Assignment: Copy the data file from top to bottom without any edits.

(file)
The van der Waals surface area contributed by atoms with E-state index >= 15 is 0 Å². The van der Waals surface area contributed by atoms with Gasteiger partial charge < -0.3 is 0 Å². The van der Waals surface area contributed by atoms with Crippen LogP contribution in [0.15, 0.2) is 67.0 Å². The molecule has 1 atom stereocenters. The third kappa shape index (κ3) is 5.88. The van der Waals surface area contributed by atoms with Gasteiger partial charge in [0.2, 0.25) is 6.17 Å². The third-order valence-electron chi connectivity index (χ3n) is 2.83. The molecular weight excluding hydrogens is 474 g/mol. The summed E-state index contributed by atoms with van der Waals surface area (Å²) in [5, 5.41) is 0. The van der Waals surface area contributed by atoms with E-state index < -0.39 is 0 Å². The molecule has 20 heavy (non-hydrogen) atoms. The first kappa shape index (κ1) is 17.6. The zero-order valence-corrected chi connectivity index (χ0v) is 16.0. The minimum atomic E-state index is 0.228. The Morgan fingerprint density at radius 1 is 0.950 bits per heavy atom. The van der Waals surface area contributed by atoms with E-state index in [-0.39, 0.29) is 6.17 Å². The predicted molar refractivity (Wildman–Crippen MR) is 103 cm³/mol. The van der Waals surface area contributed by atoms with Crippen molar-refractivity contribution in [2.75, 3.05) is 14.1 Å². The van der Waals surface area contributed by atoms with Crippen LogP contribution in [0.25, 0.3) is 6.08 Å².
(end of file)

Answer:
The van der Waals surface area contributed by atoms with E-state index >= 15 is 0 Å². The van der Waals surface area contributed by atoms with Gasteiger partial charge < -0.3 is 0 Å². The van der Waals surface area contributed by atoms with Crippen LogP contribution in [0.15, 0.2) is 67.0 Å². The molecule has 1 atom stereocenters. The third kappa shape index (κ3) is 5.88. The van der Waals surface area contributed by atoms with Gasteiger partial charge in [0.2, 0.25) is 6.17 Å². The third-order valence-electron chi connectivity index (χ3n) is 2.83. The molecular weight excluding hydrogens is 474 g/mol. The summed E-state index contributed by atoms with van der Waals surface area (Å²) in [5, 5.41) is 0. The van der Waals surface area contributed by atoms with E-state index < -0.39 is 0 Å². The molecule has 20 heavy (non-hydrogen) atoms. The first kappa shape index (κ1) is 17.6. The zero-order valence-corrected chi connectivity index (χ0v) is 16.0. The minimum atomic E-state index is 0.228. The Morgan fingerprint density at radius 1 is 0.950 bits per heavy atom. The van der Waals surface area contributed by atoms with E-state index in [-0.39, 0.29) is 6.17 Å². The predicted molar refractivity (Wildman–Crippen MR) is 103 cm³/mol. The van der Waals surface area contributed by atoms with Crippen molar-refractivity contribution in [2.75, 3.05) is 14.1 Å². The van der Waals surface area contributed by atoms with Crippen LogP contribution in [0.25, 0.3) is 6.08 Å².